For the most part, people who think about estate planning are those who have entire families to consider. However, those who are single also have concerns as they look to their futures, and estate planning is vital to everyone’s future. The approach that singles will need to take to such vital plans is very different than that of couples and requires more complex choices.

Even if you’re a single person without spouse or children, you’ll have assets that have to be protected, and you’ll need to determine your own final arrangements. While this can get tricky and scary, it’s also really important. Here is a breakdown of estate planning for singles, the choices you need to make, and how you can benefit from consulting an estate planning attorney.

Basics of Estate Planning for Singles

As a single, there’s a lot of difficult choices you’ll need to make in terms of your estate planning. The process of estate planning for singles can be a lot trickier and more complex because you don’t have ready-made trustworthy beneficiaries or people you can trust with your finances and medical decisions.

The Will: The Core of Your Plan

A will is the heart of your estate plan. It’s the document around which much of your other plans are built. It is the means by which you control how your assets are handled after you die. If you have children, even if you’re not married, you can name guardians for them after you die. You can set up trusts to care for them. If you do not have a will, the courts will likely determine how your assets are distributed and will likely sell them off to pay your debts.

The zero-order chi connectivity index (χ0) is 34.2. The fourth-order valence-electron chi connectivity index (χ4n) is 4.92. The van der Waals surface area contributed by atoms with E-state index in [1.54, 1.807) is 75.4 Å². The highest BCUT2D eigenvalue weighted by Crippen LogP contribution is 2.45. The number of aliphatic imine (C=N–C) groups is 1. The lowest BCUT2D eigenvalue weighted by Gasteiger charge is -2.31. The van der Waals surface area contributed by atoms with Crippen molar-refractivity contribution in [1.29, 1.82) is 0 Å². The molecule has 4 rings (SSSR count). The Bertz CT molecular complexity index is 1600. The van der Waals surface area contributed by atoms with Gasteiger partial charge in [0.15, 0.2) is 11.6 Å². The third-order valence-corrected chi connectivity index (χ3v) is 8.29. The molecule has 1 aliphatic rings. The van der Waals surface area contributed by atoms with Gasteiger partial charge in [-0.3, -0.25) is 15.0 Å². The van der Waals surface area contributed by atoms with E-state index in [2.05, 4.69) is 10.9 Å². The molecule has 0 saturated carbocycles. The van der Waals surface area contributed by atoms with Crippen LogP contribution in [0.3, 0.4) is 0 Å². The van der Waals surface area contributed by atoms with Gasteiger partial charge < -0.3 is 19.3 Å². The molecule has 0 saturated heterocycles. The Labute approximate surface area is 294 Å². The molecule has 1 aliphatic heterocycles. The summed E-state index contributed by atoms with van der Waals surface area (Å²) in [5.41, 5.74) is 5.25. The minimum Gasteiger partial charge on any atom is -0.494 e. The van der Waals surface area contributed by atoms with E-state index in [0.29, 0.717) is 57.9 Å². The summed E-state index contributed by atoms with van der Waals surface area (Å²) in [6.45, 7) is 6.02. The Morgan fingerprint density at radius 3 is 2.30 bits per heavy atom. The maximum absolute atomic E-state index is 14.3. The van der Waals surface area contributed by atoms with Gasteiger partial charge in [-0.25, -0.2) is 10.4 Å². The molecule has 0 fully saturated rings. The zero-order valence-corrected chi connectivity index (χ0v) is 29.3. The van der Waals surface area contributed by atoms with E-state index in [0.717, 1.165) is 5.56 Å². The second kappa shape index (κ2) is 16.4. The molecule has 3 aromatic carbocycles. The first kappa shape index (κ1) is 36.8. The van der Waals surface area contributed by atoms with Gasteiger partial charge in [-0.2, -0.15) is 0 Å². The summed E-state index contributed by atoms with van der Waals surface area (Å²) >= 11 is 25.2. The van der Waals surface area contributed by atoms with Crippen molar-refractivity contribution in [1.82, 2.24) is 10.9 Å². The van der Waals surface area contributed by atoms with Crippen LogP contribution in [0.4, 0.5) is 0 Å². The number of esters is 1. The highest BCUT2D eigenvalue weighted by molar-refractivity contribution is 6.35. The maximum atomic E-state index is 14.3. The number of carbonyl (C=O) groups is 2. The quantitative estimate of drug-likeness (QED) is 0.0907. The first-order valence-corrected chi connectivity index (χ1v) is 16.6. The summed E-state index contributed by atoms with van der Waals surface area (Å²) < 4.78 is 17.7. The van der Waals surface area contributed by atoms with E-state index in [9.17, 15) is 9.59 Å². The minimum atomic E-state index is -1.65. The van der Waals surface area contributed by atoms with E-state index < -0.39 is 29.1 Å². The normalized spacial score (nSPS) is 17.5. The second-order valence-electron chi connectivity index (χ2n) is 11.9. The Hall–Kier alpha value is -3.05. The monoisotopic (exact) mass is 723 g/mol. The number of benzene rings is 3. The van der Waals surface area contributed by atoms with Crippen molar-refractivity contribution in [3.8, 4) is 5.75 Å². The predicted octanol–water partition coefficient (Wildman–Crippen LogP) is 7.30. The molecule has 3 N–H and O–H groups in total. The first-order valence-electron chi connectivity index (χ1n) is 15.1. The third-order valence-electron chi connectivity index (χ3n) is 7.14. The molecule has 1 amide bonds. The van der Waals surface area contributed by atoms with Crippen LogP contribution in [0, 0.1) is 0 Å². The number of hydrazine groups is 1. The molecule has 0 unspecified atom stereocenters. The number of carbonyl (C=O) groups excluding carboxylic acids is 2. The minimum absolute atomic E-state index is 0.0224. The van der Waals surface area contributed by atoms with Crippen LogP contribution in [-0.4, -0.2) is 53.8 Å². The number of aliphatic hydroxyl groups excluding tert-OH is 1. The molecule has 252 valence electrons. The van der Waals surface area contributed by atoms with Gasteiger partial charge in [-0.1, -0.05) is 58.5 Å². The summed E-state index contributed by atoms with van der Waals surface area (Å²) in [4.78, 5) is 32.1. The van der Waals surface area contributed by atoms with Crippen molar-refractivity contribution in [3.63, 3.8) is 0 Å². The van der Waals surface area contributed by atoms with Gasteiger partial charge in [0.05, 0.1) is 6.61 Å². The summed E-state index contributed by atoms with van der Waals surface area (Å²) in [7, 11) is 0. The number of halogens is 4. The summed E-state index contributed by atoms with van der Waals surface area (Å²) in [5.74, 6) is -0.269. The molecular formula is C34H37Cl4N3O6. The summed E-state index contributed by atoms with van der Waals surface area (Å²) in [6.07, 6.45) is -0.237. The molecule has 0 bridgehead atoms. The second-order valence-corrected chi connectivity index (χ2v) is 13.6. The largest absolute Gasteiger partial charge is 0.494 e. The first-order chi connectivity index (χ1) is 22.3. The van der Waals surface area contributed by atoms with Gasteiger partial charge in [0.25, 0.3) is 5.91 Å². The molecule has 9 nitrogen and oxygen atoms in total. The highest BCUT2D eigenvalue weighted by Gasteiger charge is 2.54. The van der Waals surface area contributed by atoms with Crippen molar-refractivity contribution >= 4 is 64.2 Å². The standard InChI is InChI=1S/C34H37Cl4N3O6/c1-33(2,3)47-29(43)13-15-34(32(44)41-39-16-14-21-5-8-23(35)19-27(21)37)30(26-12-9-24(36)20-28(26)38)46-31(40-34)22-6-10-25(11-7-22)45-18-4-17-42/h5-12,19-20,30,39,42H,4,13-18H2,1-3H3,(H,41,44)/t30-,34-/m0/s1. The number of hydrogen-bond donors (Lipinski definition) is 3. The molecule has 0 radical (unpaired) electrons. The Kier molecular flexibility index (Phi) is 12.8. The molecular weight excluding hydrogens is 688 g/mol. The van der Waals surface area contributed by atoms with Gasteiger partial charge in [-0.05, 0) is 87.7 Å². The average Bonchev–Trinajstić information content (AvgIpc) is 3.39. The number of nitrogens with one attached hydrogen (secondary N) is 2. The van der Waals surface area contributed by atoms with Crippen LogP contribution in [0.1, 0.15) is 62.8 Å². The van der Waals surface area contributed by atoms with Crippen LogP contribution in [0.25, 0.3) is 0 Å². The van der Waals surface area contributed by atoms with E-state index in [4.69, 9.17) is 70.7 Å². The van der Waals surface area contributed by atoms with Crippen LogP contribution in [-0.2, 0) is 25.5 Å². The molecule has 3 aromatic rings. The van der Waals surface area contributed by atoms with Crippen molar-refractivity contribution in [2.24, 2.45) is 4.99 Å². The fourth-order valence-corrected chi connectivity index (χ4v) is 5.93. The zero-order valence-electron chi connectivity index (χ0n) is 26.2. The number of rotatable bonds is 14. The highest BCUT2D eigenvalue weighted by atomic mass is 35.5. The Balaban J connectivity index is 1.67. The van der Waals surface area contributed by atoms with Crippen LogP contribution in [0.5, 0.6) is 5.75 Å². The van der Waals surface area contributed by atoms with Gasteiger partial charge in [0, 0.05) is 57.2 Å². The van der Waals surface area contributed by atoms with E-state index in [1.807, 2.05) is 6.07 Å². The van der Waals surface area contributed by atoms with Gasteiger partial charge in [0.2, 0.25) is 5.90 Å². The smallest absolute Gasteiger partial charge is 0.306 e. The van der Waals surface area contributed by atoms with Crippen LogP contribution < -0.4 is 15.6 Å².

Powers of Attorney

If you become medically unable to make decisions for yourself, you will likely require assistance of some sort. For married couples, this is usually a spouse. For singles, you may have to choose a sibling, parent, close relative, or someone else you can trust. There are two kinds of power of attorney to continue: the financial power of attorney and the medical.

Financial powers of attorney deal with your bills, assets, and debts. Medical powers of attorney cover you if you become disabled and unable to make medical decisions for yourself. This can include dementia, Alzheimer’s or a range of other illnesses.

Life Insurance and Retirement Funds

You may plan to use life insurance and retirement funds to cover your final arrangements. But someone has to receive those benefits. This kind of person is a beneficiary. You’ll need someone you trust to receive these benefits and apply them properly. Again, you may choose a close family member like a sibling for this.

Call an Estate Planning Attorney

These are just a few of the decisions you’ll need to make. There are also considerations like estate taxes and the like to think about. An estate planning attorney can help you through this difficult process and get your affairs in order, so you don’t have to worry about what happens if the time comes. Call the elder law attorneys at Stano Law for help making your estate plan today!